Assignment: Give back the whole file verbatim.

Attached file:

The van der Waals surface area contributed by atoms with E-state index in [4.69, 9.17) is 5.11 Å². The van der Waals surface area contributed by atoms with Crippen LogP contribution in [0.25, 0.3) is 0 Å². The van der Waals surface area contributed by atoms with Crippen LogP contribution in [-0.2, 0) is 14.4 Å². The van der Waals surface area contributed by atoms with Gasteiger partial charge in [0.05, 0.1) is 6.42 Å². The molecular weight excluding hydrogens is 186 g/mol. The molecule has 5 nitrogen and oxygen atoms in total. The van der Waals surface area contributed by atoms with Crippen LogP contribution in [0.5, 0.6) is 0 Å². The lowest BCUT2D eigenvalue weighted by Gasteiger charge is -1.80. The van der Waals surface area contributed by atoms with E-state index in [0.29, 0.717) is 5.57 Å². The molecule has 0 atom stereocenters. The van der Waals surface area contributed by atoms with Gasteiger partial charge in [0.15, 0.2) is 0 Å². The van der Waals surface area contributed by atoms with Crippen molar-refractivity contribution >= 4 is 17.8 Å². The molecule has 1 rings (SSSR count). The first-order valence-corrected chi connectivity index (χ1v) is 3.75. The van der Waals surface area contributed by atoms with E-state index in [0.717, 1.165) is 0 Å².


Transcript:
The van der Waals surface area contributed by atoms with E-state index in [4.69, 9.17) is 5.11 Å². The van der Waals surface area contributed by atoms with Crippen LogP contribution in [0.25, 0.3) is 0 Å². The van der Waals surface area contributed by atoms with Crippen LogP contribution in [-0.2, 0) is 14.4 Å². The van der Waals surface area contributed by atoms with Gasteiger partial charge in [0.05, 0.1) is 6.42 Å². The molecular weight excluding hydrogens is 186 g/mol. The molecule has 5 nitrogen and oxygen atoms in total. The van der Waals surface area contributed by atoms with Crippen LogP contribution in [0.5, 0.6) is 0 Å². The lowest BCUT2D eigenvalue weighted by Gasteiger charge is -1.80. The van der Waals surface area contributed by atoms with E-state index in [0.29, 0.717) is 5.57 Å². The molecule has 0 atom stereocenters. The van der Waals surface area contributed by atoms with Gasteiger partial charge in [0.15, 0.2) is 0 Å². The van der Waals surface area contributed by atoms with Crippen molar-refractivity contribution >= 4 is 17.8 Å². The molecule has 1 rings (SSSR count). The first-order valence-corrected chi connectivity index (χ1v) is 3.75. The van der Waals surface area contributed by atoms with E-state index in [0.717, 1.165) is 0 Å².